Cream of Garden Vegetable Soup (vegan)

1 small sweet pepper, stem removed and cut in half
1 small hot pepper, seeded (optional)
3-4 large ripe tomatoes or about 3-4 cups of cherry tomatoes - remove cores if very hard
1 large carrot, cut down to fit into blender
1/4 cup basil leaves (small handful)
1 Tbsp fresh oregano leaves
1 Tbsp fresh rosemary 
1 clove garlic, peeled
1 Tbsp miso paste or 1 bullion cube
sea salt and pepper to taste
3 cups of hot water (more if needed)
1 can of drained chickpeas or other white bean (optional)

Vitamix method
Put all ingredients except beans in the blender bowl and slowly turn the dial to maximum.  Use  a tamper if necessary to push down ingredients and add additional water to thin the mixture if it is too thick.  Let the motor run for about 4 minutes until the soup is smooth and piping hot. Turn off the motor and add the drained beans, if using, and turn the dial to 1 for just a few seconds to lightly chop the beans leaving a little texture or puree smooth if desired.  Season with sea salt and pepper to taste.

Regular blender or food processor method
Put all ingredients except beans in the blender bowl and process until smooth adding additional water to thin the mixture if it is too thick.  Pour the soup into a saucepan, add the drained beans if using and heat on medium until heated through.  Season with sea salt and pepper to taste.

I used a mix of small yellow and red tomatoes and large lima beans in my soup.  I also swirled a generous teaspoon of pesto into the bowl before serving.

Vegetables ready for blending into soup

Sit back with a nice cup of soup and enjoy watching the leaves start to turn as the days grow shorter and the air takes on a crisp feel.

Thanks for reading!

Trees just starting to put on their fall colors at Seven Springs, PA

Monday, September 17, 2012

Late Summer Garden

Lavender in the morning light

The days are getting shorter and a little cooler, but the garden continues to soak up every bit of warmth to put out the last of summer's garden goodness.  I took advantage of the light one cool morning to capture some of the garden's beauty.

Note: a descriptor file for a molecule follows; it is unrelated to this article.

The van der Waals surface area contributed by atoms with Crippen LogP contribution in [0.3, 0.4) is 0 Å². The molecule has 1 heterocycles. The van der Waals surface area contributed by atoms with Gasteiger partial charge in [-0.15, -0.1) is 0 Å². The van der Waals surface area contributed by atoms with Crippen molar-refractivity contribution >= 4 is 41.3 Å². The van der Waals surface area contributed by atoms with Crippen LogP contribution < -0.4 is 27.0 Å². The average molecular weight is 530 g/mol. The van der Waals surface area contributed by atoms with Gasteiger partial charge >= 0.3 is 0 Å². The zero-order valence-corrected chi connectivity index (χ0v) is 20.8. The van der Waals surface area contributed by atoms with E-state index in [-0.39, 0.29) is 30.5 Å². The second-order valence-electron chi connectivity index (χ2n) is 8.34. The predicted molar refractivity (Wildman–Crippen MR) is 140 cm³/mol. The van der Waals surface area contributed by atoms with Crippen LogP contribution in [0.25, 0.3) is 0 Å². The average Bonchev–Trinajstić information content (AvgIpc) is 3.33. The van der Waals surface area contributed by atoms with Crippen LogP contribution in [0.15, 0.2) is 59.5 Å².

Carrot ready to harvest

Raspberries to be made into syrup
(except I ate these because they were just too tempting)

A beautifully unblemished eggplant
 (you can see that the bugs have been munching on the leaves) 

Citrus scented geranium and lavender
(Weeding is a pleasure in this spot because each motion fills the air with a heavenly scent)

Ingredients collected for pasta sauce canning

After enjoying the morning taking in the garden views, I enjoyed canning a small batch of spicy pasta sauce before heading to the local garden center to get supplies to prep the garden beds we will be using for fall planting. It's time for planting cool weather loving vegetables like lettuces, radishes, green,cabbages, and garlic...and it's time for colorful mums!

Mums - a sure sign that fall is on the way.

Thanks for reading!

Wednesday, September 12, 2012

Flower Gardens

Late summer sky

Our weather continues to be picture perfect so I thought I share a few photos taken on walks around the neighborhood.  Gardens are still in full bloom, and I love taking in the view.

 An heirloom rose next to a vintage car


 A neighbor's garden

Flower garden

Sunflowers and a white picket fence

I hope you enjoyed the moment of zen provided by these beautiful gardens in full bloom.  Thanks for stopping by!

A little crazy, creative play with a photo of a sunflower

Monday, September 10, 2012

Summer Sandwich Spread and Healthy Almond Butter Banana Fudge

White Bean Spread on Country Bread

It was the kind of Sunday that beckoned me to get up and do a little of everything and at the same time nothing at all.  The weather was one of those picture perfect days that you don't get often in the DC area...bright blue sky with fluffy clouds near 80 degrees with low humidity.  I had a list of should do's (laundry, weed the garden, housework) and want to do's (write this blog post, work on my sketchbook for the Sketchbook Project, and perhaps do a little culinary exploration).